I am writing this about one week after leaving Martignano, Italy and, as a follow-up to my previous blog, “The Power of 10”, I am happy to announce good news and a lovely ending to a perfect artist residency at MIRA – and a couple of nice stories about the dogs of Martignano, which had become a focus of my painting and time there.
To summarise, it seemed that Martignano has successfully found a way to care for the stray dogs in the town in an area of Italy where stray and abandoned animals are a big problem. One lovely man (who incidently pays out of his own pocket when the dogs require being de-sexed or are in need of medical attention), told me of growing up with 5 or so of these dogs that are now about 10 years old. He recalled that the dogs would play football (soccer) with the children and seemed to even understand the point of the game. They gave the dogs names and the townspeople came to recognise and call them by name.
When you ask about the dogs, they are quick to tell visitors an amazing (and true) story of how special and so much a part of the community these dogs have become. It seems that when someone in the town passes away, the dogs convene and actually lead the funeral procession to the deceased’s house, as a miraculous show of respect! How special is this relationship and these particular dogs, not to mention show how much these animals can sense way beyond our normal expectations.
At the end of July, I participated in an exhibition at the Palazzo Palmieri in Martignano (along with 3 of the other MIRA artists). Of 7 canvases, 2 were of the local dogs that lived there – Turbo and the wee dog I called “Bella”. In my artist statement, I stressed the need for a continuing fund to help these and other dogs in the town, in order that a few caring individuals providing food and necessary medical care for them had some further support, and not have to pay out of their own pockets. I was happy to give a small percent of any sales toward starting this fund and urged anyone wanting to help in any way, to contact the local council. It occurred to me that the successful relationship between the people of the town and the dogs would potentially stop if these few people were ever to move on, or if funds were limited. It was my hope that a regular source of funding be available through donations and that this would be a much more suitable solution than a “dog pound” approach. I also believe it is possible that the example set by Martignano, could be followed by the other towns in southern Italy (as a start).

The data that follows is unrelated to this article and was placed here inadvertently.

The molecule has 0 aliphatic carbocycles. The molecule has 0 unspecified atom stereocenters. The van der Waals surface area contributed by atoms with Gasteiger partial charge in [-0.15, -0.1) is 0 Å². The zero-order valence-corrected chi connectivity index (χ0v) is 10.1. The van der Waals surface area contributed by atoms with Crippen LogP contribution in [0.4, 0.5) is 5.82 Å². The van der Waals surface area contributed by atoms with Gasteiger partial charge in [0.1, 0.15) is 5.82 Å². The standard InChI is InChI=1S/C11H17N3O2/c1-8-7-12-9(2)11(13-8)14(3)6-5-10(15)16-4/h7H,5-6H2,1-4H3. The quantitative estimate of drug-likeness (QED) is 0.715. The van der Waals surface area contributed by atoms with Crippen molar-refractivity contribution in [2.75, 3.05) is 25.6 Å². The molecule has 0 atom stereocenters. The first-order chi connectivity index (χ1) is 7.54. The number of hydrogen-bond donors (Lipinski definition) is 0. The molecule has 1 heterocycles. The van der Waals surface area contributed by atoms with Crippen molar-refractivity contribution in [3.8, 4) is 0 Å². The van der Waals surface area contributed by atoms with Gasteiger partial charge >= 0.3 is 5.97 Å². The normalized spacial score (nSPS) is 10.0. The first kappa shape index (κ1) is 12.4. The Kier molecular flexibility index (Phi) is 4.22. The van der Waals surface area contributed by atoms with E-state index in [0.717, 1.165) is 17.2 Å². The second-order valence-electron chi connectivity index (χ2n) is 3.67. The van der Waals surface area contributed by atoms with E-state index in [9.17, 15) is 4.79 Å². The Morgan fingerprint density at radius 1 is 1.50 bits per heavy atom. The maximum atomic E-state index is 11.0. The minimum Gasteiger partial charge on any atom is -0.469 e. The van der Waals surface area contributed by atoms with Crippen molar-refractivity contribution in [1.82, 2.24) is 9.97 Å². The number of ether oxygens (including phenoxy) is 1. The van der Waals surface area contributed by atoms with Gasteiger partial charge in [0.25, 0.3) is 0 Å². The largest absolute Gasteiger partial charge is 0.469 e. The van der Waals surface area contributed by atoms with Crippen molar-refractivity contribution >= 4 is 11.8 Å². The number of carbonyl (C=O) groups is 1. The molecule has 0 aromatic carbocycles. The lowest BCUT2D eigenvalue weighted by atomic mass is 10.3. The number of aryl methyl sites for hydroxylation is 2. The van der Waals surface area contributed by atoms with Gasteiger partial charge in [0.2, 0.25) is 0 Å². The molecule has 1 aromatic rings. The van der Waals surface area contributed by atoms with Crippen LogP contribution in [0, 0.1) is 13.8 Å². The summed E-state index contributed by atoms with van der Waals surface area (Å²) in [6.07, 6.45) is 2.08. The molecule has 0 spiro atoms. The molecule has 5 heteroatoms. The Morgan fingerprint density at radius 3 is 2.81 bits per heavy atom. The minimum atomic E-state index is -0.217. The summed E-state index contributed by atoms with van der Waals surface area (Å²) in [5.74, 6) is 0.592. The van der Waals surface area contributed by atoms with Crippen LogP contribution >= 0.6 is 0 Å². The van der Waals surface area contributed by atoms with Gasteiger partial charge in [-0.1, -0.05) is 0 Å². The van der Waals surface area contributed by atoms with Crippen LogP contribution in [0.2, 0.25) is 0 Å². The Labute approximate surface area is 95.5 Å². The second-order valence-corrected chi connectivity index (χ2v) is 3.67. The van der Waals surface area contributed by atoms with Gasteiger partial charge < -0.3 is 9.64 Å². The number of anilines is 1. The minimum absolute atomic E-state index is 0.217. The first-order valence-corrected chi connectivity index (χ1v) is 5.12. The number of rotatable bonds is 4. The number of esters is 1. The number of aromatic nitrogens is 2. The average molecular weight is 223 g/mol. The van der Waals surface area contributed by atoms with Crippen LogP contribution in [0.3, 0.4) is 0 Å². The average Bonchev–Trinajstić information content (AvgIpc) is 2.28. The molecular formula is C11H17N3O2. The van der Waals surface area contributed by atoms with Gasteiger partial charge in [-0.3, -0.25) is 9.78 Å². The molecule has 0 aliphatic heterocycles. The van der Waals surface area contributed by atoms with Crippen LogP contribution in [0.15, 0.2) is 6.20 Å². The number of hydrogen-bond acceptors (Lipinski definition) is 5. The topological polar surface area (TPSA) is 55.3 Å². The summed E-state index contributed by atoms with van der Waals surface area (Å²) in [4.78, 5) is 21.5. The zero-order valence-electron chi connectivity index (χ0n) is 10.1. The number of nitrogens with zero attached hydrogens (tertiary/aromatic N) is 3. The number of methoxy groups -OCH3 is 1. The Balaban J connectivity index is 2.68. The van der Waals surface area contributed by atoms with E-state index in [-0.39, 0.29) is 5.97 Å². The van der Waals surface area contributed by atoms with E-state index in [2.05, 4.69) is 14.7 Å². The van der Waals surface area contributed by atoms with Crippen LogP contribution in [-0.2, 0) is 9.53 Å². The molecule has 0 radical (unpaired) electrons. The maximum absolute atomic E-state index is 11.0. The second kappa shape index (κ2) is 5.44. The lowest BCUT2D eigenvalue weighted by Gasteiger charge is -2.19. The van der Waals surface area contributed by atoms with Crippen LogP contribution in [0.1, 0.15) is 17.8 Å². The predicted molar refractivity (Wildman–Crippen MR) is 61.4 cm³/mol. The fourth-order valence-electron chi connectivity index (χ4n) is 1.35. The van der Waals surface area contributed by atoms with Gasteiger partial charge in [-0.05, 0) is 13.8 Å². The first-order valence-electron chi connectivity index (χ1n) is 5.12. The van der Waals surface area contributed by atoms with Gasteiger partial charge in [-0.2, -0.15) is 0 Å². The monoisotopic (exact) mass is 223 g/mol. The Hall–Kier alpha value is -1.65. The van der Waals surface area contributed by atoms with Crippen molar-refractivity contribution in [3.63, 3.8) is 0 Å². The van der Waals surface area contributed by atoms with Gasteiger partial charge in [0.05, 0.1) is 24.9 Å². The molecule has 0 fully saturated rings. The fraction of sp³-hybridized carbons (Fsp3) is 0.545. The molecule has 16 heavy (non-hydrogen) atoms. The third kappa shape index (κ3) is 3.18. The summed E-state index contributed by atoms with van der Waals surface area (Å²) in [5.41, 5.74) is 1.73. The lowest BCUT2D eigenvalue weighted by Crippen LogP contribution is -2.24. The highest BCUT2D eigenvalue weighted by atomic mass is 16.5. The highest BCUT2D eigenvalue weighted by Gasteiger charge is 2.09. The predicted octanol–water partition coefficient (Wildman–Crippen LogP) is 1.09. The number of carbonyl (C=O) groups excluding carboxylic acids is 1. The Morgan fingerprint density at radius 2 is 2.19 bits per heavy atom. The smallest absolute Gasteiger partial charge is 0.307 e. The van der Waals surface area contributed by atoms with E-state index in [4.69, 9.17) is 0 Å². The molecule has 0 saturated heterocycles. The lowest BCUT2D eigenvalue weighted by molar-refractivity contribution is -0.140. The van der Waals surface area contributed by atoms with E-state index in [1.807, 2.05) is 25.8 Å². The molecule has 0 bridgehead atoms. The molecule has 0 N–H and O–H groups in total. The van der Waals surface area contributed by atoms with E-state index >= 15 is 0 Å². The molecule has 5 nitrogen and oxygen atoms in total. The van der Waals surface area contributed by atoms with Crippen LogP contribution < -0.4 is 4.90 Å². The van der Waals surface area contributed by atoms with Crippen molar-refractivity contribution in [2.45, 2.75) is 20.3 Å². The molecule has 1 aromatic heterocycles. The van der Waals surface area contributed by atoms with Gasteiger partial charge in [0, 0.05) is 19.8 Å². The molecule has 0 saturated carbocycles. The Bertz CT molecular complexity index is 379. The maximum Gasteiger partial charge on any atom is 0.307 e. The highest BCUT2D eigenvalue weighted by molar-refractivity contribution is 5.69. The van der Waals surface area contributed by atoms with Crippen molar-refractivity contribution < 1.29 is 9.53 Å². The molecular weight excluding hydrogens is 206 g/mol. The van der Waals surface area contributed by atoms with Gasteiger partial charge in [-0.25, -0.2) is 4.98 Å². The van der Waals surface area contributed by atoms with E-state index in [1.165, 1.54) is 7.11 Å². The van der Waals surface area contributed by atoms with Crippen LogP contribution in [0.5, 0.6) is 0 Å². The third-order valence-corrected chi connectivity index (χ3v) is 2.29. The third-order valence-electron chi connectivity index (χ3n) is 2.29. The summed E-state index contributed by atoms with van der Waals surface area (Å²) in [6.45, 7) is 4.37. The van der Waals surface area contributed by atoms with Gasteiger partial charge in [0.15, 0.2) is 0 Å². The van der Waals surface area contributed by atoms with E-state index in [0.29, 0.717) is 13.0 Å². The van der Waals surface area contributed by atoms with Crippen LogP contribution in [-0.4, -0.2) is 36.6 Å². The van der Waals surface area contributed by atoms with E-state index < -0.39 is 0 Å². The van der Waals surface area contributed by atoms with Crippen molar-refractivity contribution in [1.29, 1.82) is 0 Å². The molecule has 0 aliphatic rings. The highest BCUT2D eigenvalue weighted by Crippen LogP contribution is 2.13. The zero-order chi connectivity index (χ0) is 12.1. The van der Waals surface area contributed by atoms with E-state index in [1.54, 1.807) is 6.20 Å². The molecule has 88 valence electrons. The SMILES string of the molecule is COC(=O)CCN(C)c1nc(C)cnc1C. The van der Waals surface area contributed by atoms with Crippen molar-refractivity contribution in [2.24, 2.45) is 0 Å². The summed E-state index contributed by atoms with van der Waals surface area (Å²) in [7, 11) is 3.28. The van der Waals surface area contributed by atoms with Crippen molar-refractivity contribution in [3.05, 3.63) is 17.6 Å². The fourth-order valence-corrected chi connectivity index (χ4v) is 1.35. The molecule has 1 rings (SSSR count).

Of the hundreds of visitors during the San Pantaleone weekend festivities in the town, ultimately the most important visitors to the exhibition were a few local children. As it turned out, they were moved by my artist statement, and realised how much a part of their lives these dogs had actually become! And they came to me eagerly with the perfect solution! Just as these dogs were being cared for by a handful of people who grew up with them, it made perfect sense that the children of Martignano as the next generation, should now take over the responsibility for the care of the dogs. It should be easy to organise themselves to take turn in caring for the dogs, perhaps with the help of their teachers and parents. Regular donation drives for a small fund would help with any costs. And even if just a few of them ultimately watch out for the animals as time went by, it would still be a wonderful result for a successful and ongoing process of care.
I left the town and MIRA with the feeling that my time there was very worthwhile, not only for the artistic experience, but for the opportunity to learn more about this lovely relationship I was witnessing. I hope the people of Martignano continue to successfully solve the problem of stray dogs in the area by including them in their lives and remaining a charming addition to the community. I also hope that surrounding towns are able to learn from this and trial it for themselves. It’s a beautiful relationship worth keeping, and I felt privileged to have seen it work with my own eyes. Thank you Martignano and thank you to MIRA residency for artists! I invite you to have a look at the resulting paintings from my time there at cathrynmcewen.com